Take it 30-60 minutes before your workout schedule.
How To Make Proffee At Home?
Don’t forget to buy a good quality protein powder and coffee powder before making the perfect Proffee at home. We would recommend selecting protein powder without artificial sweeteners.
To make Proffee, mix some coffee powder and ice cubes in a scoop protein powder and then stir the mixture well. You can also add a teaspoon of cinnamon for some extra flavor.
|Read Now: Coffee and Lemon Juice for Weight Loss|
This Could be the Ideal Pre-Workout Fuel.
Proffee has some benefits. For serious gym rats, this can be the ideal pre-workout drink.
Because caffeine stimulates, it makes a great physical pick-up. It also improve physical performance.
When caffeine is combined with protein, physical and muscle performance improve. A study published in the journal Nutrients found that active individuals consuming caffeine and amino acids (that is protein) experienced an increase in high-intensity exercise performance.(1)
In particular, participants who had about 5 to 6 mg of caffeine per kilogram of body weight or about 375 mg (which amounts to a large coffee with an espresso shot) for a woman of 150 pounds showed an increase in performance.
Does Protein Increase The Effects of Caffeine?
Unfortunately, according to professional dietitian, the protein consumed with coffee does little to increase the length of our Java buzz, as most of the caffeine is absorbed within 45 minutes of consumption.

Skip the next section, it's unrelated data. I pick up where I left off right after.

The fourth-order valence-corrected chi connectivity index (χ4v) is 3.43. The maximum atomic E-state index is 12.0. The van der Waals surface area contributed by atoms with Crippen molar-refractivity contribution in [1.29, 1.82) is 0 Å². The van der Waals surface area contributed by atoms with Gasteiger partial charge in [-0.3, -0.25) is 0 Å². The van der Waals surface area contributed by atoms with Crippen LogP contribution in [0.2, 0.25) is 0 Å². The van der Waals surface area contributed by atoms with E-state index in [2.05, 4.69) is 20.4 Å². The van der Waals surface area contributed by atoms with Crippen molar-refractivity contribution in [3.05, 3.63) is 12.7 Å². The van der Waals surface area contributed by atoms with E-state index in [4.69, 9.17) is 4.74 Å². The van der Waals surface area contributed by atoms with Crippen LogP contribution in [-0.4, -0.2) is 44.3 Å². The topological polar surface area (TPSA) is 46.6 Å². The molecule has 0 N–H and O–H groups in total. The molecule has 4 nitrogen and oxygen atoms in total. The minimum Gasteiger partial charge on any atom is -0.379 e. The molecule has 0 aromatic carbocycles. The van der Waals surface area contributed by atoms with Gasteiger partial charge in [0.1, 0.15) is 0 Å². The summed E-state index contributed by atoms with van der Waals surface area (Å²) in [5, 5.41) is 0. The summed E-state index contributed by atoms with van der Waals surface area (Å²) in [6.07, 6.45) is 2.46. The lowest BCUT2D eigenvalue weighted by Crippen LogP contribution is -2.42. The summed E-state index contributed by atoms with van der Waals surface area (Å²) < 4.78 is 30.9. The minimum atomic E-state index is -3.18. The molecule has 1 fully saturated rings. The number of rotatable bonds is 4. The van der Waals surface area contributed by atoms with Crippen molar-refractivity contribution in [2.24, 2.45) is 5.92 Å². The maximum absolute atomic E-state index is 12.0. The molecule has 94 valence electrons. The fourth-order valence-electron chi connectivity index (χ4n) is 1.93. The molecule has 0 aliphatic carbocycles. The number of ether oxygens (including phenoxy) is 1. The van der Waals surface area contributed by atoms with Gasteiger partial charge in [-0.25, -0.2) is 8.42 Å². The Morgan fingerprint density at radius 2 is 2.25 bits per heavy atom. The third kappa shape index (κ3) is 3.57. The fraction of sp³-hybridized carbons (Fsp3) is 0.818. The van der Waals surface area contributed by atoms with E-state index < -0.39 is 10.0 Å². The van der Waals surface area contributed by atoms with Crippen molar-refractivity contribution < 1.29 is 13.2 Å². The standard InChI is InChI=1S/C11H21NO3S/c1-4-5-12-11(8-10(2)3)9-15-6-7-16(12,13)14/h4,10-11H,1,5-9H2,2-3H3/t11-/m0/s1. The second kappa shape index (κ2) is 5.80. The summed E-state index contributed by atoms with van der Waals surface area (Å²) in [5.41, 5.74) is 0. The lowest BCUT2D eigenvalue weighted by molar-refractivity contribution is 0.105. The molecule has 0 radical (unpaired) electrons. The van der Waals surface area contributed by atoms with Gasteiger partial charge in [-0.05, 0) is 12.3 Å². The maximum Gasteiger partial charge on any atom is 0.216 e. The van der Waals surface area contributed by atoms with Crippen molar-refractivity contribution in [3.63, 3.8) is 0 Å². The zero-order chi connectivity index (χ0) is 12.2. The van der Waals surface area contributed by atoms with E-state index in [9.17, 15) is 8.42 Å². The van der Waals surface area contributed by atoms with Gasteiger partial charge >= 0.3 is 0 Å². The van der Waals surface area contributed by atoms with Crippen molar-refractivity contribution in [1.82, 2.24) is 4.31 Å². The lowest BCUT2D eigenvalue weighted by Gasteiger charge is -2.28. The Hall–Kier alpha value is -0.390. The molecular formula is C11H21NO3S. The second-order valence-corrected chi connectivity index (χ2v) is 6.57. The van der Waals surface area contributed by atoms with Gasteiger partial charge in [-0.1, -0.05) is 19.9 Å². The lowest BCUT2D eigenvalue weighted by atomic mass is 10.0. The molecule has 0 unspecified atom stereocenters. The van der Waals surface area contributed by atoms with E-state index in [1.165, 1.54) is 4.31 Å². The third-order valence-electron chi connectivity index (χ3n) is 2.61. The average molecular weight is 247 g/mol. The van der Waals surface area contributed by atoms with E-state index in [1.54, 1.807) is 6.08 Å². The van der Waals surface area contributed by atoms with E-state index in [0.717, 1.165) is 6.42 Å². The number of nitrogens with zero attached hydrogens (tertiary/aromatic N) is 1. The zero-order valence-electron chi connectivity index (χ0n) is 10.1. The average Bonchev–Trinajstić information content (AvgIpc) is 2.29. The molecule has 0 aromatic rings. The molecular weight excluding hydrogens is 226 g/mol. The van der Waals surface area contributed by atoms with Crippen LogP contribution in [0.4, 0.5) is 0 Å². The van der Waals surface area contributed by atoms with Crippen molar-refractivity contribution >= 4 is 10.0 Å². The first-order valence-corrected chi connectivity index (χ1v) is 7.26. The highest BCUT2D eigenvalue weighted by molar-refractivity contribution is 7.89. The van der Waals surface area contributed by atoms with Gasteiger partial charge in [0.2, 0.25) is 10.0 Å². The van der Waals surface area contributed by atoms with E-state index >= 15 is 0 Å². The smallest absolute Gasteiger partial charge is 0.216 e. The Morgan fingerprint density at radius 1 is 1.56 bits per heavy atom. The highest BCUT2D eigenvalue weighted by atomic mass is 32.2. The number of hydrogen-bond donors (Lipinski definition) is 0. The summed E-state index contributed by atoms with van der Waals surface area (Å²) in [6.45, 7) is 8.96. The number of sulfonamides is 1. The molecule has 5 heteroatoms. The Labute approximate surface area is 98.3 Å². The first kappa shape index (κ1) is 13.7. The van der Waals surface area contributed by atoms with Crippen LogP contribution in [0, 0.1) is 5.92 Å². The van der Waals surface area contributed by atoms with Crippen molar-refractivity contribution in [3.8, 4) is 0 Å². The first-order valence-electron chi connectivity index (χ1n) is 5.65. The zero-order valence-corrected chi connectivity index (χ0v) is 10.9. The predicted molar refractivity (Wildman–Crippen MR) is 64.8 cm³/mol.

Caffeine is absorbed directly into the bloodstream, however protein is digested in the stomach. However, adding any food can slow down that process a bit, so choose something with your taste that you like.
Finally, when it comes to protein or coffee there’s no more need. Excess intake of protein can lead to some side effects, ranging from benign to severe.
Eating too much protein at once emits excesses from your body, as well as causing indigestion, nausea, diarrhea, headaches, and irritability.
Chronic overconsumption puts people at risk of kidney & liver problems, heart disease, vascular disorders, seizures and death.
So enjoy a Proffee if it satisfies you or gives you extra oomph at the gym, but a well-balanced meal or breakfast also works, if not better.
Proffee is a way to add more protein in your diet. But since it’s so delicious, it’s definitely easier to overdo it, whereas consume too much caffeine can feel anxious or makes hard to fall asleep. Low-quality content can’t do you any favors. But make a Proffee with a high-quality protein powder, and it will provide a burst of energy, boost workouts, and help you to provide energy for a busy morning.
Freaktofit has strict sourcing guidelines and relies on peer-reviewed studies, educational research institutes, and medical organizations. We avoid using tertiary references. You can learn more about how we ensure our content is accurate and up-to-date by reading our editorial policy.
- Dietary Supplements for Exercise and Athletic Performance; https://ods.od.nih.gov/factsheets/ExerciseAndAthleticPerformance-HealthProfessional/